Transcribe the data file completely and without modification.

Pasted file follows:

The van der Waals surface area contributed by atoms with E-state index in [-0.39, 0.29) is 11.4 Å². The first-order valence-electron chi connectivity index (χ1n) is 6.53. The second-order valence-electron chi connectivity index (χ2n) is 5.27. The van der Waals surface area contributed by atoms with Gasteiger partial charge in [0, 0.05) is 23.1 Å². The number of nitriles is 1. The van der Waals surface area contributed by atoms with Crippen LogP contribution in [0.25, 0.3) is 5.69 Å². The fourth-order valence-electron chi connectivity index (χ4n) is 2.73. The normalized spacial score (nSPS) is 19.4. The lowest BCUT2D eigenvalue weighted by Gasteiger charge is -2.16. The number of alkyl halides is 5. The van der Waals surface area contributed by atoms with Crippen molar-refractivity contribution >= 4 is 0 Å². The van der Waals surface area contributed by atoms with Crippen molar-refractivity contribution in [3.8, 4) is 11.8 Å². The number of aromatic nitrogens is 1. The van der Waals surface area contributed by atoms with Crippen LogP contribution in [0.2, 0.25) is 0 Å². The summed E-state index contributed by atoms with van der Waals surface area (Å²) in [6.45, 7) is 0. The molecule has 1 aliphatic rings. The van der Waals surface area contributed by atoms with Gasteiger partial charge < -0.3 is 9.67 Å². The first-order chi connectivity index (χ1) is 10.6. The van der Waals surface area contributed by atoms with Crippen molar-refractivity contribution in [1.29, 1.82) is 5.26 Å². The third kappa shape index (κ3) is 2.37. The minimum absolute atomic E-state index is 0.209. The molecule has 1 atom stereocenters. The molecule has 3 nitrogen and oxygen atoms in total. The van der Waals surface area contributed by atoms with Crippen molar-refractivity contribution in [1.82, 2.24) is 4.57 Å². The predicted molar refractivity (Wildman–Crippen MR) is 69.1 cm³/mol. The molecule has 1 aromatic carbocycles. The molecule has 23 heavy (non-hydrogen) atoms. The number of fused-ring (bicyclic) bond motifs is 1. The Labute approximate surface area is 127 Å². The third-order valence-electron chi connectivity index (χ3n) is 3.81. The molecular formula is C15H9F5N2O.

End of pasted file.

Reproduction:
The van der Waals surface area contributed by atoms with E-state index in [-0.39, 0.29) is 11.4 Å². The first-order valence-electron chi connectivity index (χ1n) is 6.53. The second-order valence-electron chi connectivity index (χ2n) is 5.27. The van der Waals surface area contributed by atoms with Gasteiger partial charge in [0, 0.05) is 23.1 Å². The number of nitriles is 1. The van der Waals surface area contributed by atoms with Crippen LogP contribution in [0.25, 0.3) is 5.69 Å². The fourth-order valence-electron chi connectivity index (χ4n) is 2.73. The normalized spacial score (nSPS) is 19.4. The lowest BCUT2D eigenvalue weighted by Gasteiger charge is -2.16. The number of alkyl halides is 5. The van der Waals surface area contributed by atoms with Crippen molar-refractivity contribution >= 4 is 0 Å². The van der Waals surface area contributed by atoms with Crippen molar-refractivity contribution in [3.8, 4) is 11.8 Å². The number of aromatic nitrogens is 1. The van der Waals surface area contributed by atoms with Crippen LogP contribution in [0.2, 0.25) is 0 Å². The summed E-state index contributed by atoms with van der Waals surface area (Å²) in [6.45, 7) is 0. The molecule has 1 aliphatic rings. The van der Waals surface area contributed by atoms with Gasteiger partial charge < -0.3 is 9.67 Å². The first-order chi connectivity index (χ1) is 10.6. The van der Waals surface area contributed by atoms with Crippen molar-refractivity contribution in [1.29, 1.82) is 5.26 Å². The third kappa shape index (κ3) is 2.37. The minimum absolute atomic E-state index is 0.209. The molecule has 1 atom stereocenters. The molecule has 3 nitrogen and oxygen atoms in total. The van der Waals surface area contributed by atoms with Crippen molar-refractivity contribution in [1.82, 2.24) is 4.57 Å². The predicted molar refractivity (Wildman–Crippen MR) is 69.1 cm³/mol. The molecule has 1 aromatic carbocycles. The molecule has 23 heavy (non-hydrogen) atoms. The number of fused-ring (bicyclic) bond motifs is 1. The Labute approximate surface area is 127 Å². The third-order valence-electron chi connectivity index (χ3n) is 3.81. The molecular formula is C15H9F5N2O.